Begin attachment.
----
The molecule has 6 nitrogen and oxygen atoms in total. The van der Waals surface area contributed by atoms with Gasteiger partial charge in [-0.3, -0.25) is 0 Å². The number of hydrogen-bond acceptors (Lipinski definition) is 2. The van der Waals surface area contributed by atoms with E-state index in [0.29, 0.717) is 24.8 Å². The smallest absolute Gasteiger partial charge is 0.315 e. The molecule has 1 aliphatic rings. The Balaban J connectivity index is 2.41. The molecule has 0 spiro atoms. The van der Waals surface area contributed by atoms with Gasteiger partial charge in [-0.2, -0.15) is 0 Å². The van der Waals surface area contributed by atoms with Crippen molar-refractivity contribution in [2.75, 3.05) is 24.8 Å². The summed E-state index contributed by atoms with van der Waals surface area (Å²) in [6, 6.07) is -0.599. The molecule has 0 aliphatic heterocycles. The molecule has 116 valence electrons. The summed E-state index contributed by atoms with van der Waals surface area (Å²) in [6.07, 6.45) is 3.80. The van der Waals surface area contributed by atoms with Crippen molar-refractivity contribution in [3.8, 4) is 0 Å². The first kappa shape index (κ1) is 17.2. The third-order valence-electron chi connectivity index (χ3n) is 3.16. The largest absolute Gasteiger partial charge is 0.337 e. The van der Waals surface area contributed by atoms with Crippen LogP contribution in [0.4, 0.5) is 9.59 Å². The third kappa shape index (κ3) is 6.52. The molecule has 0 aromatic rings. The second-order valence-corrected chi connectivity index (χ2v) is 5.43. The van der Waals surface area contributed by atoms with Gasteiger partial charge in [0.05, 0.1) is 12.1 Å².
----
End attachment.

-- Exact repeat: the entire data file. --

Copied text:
The molecule has 6 nitrogen and oxygen atoms in total. The van der Waals surface area contributed by atoms with Gasteiger partial charge in [-0.3, -0.25) is 0 Å². The number of hydrogen-bond acceptors (Lipinski definition) is 2. The van der Waals surface area contributed by atoms with E-state index in [0.29, 0.717) is 24.8 Å². The smallest absolute Gasteiger partial charge is 0.315 e. The molecule has 1 aliphatic rings. The Balaban J connectivity index is 2.41. The molecule has 0 spiro atoms. The van der Waals surface area contributed by atoms with Gasteiger partial charge in [-0.2, -0.15) is 0 Å². The van der Waals surface area contributed by atoms with Crippen molar-refractivity contribution in [2.75, 3.05) is 24.8 Å². The summed E-state index contributed by atoms with van der Waals surface area (Å²) in [6, 6.07) is -0.599. The molecule has 0 aliphatic heterocycles. The molecule has 116 valence electrons. The summed E-state index contributed by atoms with van der Waals surface area (Å²) in [6.07, 6.45) is 3.80. The van der Waals surface area contributed by atoms with Crippen molar-refractivity contribution in [3.8, 4) is 0 Å². The first kappa shape index (κ1) is 17.2. The third-order valence-electron chi connectivity index (χ3n) is 3.16. The largest absolute Gasteiger partial charge is 0.337 e. The van der Waals surface area contributed by atoms with Crippen LogP contribution in [0.4, 0.5) is 9.59 Å². The third kappa shape index (κ3) is 6.52. The molecule has 0 aromatic rings. The second-order valence-corrected chi connectivity index (χ2v) is 5.43. The van der Waals surface area contributed by atoms with Gasteiger partial charge in [0.05, 0.1) is 12.1 Å².